More than 200,000 Syrians have fled the savage civil war ripping apart their homeland over the past year, with 10,000 waiting to enter Turkey.
Over the past month alone, at least 100,000 fled the country, according to the United Nations – comprising 40 percent of the total number of refugees since the conflict began.
Up to now, more than 80,000 Syrians have been absorbed in Turkey's southeastern region, where tensions have simmered for decades with its minority Kurdish population.
Turkish Foreign Minister Ahmet Davutoglu announced last month a decision by Ankara that the country would cap its hospitality to Syrian refugees at 100,000.
All nine Turkish refugee camps along the border at this point are full, and authorities have been scrambling to build four more in order to hold the remaining 20,000 refugees the country is willing to accept.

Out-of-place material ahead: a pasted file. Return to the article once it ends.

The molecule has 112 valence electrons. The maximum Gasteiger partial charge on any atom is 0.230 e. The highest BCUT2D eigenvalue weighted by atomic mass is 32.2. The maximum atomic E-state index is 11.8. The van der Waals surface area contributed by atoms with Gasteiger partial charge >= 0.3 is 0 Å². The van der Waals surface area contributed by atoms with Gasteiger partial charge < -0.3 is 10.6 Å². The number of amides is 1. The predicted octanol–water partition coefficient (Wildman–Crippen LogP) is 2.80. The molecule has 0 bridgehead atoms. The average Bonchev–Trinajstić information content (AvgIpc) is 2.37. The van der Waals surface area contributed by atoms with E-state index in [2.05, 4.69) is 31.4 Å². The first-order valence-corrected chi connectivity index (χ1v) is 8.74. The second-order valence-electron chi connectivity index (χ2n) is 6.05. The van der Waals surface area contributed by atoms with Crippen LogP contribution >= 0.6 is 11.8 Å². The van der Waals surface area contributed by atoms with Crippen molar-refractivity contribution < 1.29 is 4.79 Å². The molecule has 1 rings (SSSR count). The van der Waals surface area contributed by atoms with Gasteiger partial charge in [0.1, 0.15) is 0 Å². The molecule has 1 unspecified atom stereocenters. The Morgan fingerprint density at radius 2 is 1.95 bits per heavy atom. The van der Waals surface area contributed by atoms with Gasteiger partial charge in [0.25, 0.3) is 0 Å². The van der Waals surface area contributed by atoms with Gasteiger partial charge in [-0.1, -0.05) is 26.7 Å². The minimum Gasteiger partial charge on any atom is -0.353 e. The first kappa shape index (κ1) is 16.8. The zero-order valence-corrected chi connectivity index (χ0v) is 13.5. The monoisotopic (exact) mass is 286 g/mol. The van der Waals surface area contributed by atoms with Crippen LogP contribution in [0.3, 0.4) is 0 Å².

Meanwhile, at least 10,000 of those are still stuck on the Syrian side of the border, with Turkey's Red Crescent organization providing services while they wait to cross over.
One official added that Turkey has tightened its criteria for acceptance as well, and is carrying out more stringent security checks on those entering the country, in order to screen out potential Kurdish rebels who might add to Ankara's headaches with Kurdish separatists.
In addition, there are concerns that foreign radical Islamist jihadists may be using the porous Turkish border to move in and out of Syria as well.